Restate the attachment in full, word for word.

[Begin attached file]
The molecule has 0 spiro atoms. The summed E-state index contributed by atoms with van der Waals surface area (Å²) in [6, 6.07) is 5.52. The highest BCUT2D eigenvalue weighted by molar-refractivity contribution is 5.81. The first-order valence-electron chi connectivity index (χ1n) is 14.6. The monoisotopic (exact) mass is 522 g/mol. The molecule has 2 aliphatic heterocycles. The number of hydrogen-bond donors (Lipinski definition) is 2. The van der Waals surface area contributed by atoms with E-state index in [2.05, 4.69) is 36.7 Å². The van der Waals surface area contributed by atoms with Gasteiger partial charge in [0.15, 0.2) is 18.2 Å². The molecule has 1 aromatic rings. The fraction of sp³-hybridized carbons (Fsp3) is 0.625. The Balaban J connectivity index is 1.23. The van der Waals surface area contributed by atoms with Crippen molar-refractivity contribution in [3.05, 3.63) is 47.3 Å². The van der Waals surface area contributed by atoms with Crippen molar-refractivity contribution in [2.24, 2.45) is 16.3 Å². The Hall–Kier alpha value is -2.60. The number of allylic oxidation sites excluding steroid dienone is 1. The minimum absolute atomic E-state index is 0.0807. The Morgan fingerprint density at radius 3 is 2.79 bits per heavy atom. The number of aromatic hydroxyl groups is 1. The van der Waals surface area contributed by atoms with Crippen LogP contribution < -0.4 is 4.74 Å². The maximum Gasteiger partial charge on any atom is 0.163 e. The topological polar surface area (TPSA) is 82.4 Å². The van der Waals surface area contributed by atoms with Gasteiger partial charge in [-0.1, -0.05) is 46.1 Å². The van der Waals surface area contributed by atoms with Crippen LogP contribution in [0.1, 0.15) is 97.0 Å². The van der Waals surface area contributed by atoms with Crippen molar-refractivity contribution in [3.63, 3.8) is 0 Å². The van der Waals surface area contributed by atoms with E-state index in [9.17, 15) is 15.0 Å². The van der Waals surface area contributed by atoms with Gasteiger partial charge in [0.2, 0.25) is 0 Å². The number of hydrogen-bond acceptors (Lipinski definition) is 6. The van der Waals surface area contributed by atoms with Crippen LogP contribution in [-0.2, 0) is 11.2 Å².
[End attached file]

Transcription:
The molecule has 0 spiro atoms. The summed E-state index contributed by atoms with van der Waals surface area (Å²) in [6, 6.07) is 5.52. The highest BCUT2D eigenvalue weighted by molar-refractivity contribution is 5.81. The first-order valence-electron chi connectivity index (χ1n) is 14.6. The monoisotopic (exact) mass is 522 g/mol. The molecule has 2 aliphatic heterocycles. The number of hydrogen-bond donors (Lipinski definition) is 2. The van der Waals surface area contributed by atoms with E-state index in [2.05, 4.69) is 36.7 Å². The van der Waals surface area contributed by atoms with Gasteiger partial charge in [0.15, 0.2) is 18.2 Å². The molecule has 1 aromatic rings. The fraction of sp³-hybridized carbons (Fsp3) is 0.625. The Balaban J connectivity index is 1.23. The van der Waals surface area contributed by atoms with Crippen molar-refractivity contribution in [3.05, 3.63) is 47.3 Å². The van der Waals surface area contributed by atoms with Crippen molar-refractivity contribution in [2.24, 2.45) is 16.3 Å². The Hall–Kier alpha value is -2.60. The number of allylic oxidation sites excluding steroid dienone is 1. The minimum absolute atomic E-state index is 0.0807. The Morgan fingerprint density at radius 3 is 2.79 bits per heavy atom. The number of aromatic hydroxyl groups is 1. The van der Waals surface area contributed by atoms with Crippen LogP contribution < -0.4 is 4.74 Å². The maximum Gasteiger partial charge on any atom is 0.163 e. The topological polar surface area (TPSA) is 82.4 Å². The van der Waals surface area contributed by atoms with Gasteiger partial charge in [-0.1, -0.05) is 46.1 Å². The van der Waals surface area contributed by atoms with Crippen LogP contribution in [0.1, 0.15) is 97.0 Å². The van der Waals surface area contributed by atoms with Crippen molar-refractivity contribution in [3.63, 3.8) is 0 Å². The van der Waals surface area contributed by atoms with E-state index in [9.17, 15) is 15.0 Å². The van der Waals surface area contributed by atoms with Gasteiger partial charge in [0.2, 0.25) is 0 Å². The number of hydrogen-bond acceptors (Lipinski definition) is 6. The van der Waals surface area contributed by atoms with Crippen LogP contribution in [-0.2, 0) is 11.2 Å².